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Las Posadas: A Mexican Christmas Tradition View Comments
By PHOTOS BY DAVID MAUNG, TEXT BY CHRISTOPHER HEFFRON

A statue of Mary is carried by a group leader. Sometimes Las Posadas participants dress up as the Holy Family.

The story of Christ’s birth has been told and retold so many times it could have lost its luster generations ago. But it hasn’t—not even close. If anything, in this world of war, famine and natural disasters, holding on to something as simple and as singularly important as the Nativity story is a necessity to our faith.

And perhaps nowhere on earth is the Nativity story told with more flourish and faith-based exuberance than in the annual celebration of Las Posadas, a tradition held throughout Mexico and Guatemala.

A holy history lesson: The roots of Las Posadas stretch deeply into Latin culture. It originated in Spain, but it’s been a yearly celebration throughout Mexico for over 400 years. The tradition commemorates Mary and Joseph’s difficult journey from Nazareth to Bethlehem in search of a warm place to stay the night. (Posadas is Spanish for “lodgings” or “accommodations.”)

Beginning on December 16 and ending nine days later, on December 24, Las Posadas commemorates the nine months of Mary’s pregnancy. Each night, one family agrees to house the pilgrims. And so it begins: At dusk, a procession of the faithful takes to the streets with children often dressed as angels and shepherds. Religious figures, images and lighted candles are a part of the festivities.

The group representing the Holy Family stands outside a series of houses, singing songs, asking for lodging. They are refused time and again until the group reaches the designated house. Finally, the travelers are permitted to enter. Prayer and song continue in the home, and festive foods are shared. The evening ends with a piñata in the shape of star.

The tradition continues each evening with a different house as the chosen Posadas. The last night—Christmas Eve—usually features a midnight Mass. The nine days of Las Posadas is more than just a feel-good tradition: It deepens faith and strengthens ties within the community at a holy time.

Just as Mary and Joseph faced the cold weather—and even colder innkeepers that night—participants brave the elements in bringing their love for the Christ Child to their streets. Las Posadas isn’t about being somber and still during Christmas: It’s about pilgrims and a pilgrimage, rousing song, prayer and deep faith—all of it in motion.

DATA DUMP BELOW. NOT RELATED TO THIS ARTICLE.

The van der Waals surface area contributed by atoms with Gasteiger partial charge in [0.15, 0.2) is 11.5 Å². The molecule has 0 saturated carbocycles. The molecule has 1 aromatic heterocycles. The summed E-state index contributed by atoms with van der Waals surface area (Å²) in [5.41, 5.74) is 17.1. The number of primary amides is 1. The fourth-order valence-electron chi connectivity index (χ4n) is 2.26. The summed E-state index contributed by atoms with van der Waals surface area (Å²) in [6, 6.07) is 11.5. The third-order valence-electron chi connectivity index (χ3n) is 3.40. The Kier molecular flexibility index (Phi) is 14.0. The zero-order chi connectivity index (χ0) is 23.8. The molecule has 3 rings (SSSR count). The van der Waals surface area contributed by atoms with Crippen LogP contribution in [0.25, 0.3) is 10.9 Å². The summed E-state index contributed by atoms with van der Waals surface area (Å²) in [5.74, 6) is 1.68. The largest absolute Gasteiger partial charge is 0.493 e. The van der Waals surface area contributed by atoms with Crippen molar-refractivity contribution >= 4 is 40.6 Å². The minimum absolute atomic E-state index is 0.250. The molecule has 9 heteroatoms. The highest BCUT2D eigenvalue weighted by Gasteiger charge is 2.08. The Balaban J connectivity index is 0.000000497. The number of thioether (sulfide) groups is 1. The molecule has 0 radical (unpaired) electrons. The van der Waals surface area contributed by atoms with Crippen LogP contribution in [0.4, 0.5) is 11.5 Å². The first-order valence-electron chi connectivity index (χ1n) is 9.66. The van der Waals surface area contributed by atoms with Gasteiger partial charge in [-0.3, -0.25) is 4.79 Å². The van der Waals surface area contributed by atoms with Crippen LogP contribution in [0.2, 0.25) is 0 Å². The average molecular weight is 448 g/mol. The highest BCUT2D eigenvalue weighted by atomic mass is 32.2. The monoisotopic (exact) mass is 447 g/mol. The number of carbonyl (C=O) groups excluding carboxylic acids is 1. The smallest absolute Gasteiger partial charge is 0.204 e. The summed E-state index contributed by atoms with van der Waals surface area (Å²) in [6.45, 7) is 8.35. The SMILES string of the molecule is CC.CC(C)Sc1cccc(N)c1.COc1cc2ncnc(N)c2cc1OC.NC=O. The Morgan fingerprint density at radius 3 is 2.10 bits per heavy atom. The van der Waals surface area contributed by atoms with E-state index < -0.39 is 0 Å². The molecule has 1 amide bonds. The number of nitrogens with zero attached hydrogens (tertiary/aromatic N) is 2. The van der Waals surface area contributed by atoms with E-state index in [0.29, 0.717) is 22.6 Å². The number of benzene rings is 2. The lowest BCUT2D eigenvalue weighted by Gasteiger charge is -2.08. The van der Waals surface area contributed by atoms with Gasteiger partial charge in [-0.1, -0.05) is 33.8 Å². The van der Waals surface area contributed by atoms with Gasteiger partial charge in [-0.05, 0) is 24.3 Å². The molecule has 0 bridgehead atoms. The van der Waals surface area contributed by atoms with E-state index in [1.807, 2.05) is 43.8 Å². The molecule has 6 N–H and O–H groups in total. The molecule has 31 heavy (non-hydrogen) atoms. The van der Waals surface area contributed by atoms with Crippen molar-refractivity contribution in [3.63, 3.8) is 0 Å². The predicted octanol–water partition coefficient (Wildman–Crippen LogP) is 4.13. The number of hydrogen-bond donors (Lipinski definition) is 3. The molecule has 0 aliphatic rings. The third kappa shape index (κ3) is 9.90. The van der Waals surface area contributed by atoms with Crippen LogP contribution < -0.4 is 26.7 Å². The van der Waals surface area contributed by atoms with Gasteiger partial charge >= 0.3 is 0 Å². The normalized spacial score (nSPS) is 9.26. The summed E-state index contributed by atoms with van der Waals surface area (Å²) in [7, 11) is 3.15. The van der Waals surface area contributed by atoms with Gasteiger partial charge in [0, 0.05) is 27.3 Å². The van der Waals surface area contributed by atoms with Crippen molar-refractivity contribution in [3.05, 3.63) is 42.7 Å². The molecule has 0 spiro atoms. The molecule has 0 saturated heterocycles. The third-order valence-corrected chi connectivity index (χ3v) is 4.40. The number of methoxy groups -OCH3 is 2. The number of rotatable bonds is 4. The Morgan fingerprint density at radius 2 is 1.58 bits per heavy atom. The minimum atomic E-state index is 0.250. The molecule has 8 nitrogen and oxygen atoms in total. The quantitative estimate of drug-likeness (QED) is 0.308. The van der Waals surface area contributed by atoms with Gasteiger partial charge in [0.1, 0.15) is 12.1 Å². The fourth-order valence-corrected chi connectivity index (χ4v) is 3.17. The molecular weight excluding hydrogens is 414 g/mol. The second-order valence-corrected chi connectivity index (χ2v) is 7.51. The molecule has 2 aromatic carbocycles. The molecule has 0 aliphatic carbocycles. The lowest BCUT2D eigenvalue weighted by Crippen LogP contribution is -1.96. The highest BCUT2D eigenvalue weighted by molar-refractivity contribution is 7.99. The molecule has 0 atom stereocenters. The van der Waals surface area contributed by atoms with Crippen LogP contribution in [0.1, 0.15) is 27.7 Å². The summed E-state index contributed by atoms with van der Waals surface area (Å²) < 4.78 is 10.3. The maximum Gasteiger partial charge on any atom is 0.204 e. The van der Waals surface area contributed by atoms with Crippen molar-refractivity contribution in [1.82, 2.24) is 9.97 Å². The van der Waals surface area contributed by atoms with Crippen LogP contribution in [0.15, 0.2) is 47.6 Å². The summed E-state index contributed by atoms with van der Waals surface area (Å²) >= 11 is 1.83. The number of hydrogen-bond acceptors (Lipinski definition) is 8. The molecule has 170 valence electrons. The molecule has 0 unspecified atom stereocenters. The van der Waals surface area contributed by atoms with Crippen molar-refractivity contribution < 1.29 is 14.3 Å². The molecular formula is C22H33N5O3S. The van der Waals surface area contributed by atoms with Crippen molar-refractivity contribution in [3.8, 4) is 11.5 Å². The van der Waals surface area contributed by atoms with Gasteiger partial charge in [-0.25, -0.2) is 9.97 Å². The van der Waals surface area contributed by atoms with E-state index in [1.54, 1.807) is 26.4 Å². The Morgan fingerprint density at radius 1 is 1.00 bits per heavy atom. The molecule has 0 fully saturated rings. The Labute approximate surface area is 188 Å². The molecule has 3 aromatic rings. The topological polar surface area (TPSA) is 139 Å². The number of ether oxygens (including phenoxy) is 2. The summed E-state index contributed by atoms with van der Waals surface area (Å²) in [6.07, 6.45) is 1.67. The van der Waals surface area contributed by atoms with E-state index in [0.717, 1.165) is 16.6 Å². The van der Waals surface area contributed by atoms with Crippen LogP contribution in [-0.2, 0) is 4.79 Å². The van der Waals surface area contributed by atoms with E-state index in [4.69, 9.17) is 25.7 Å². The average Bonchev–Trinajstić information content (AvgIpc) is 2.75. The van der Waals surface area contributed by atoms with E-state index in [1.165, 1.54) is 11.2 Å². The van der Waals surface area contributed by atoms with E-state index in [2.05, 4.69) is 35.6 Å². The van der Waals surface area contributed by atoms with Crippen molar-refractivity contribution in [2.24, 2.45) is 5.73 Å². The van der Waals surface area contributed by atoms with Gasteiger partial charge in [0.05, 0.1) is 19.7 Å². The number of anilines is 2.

David Maung has been a photojournalist for 25 years, focusing on social and political issues in Mexico and Central America. He lives in Tijuana, Mexico, where he coordinates photography workshops and is working on several photo documentary projects. Christopher Heffron is an assistant editor of this publication.

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Feast of the Guardian Angels: Perhaps no aspect of Catholic piety is as comforting to parents as the belief that an angel protects their little ones from dangers real and imagined. Yet guardian angels are not only for children. Their role is to represent individuals before God, to watch over them always, to aid their prayer and to present their souls to God at death. 
<p>The concept of an angel assigned to guide and nurture each human being is a development of Catholic doctrine and piety based on Scripture but not directly drawn from it. Jesus' words in Matthew 18:10 best support the belief: "See that you do not despise one of these little ones, for I say to you that their angels in heaven always look upon the face of my heavenly Father." </p><p>Devotion to the angels began to develop with the birth of the monastic tradition. St. Benedict gave it impetus and Bernard of Clairvaux, the great 12th-century reformer, was such an eloquent spokesman for the guardian angels that angelic devotion assumed its current form in his day. </p><p>A feast in honor of the guardian angels was first observed in the 16th century. In 1615, Pope Paul V added it to the Roman calendar.</p> American Catholic Blog Nothing then, must keep us back, nothing separate us from Him, and nothing come between us and Him.

 
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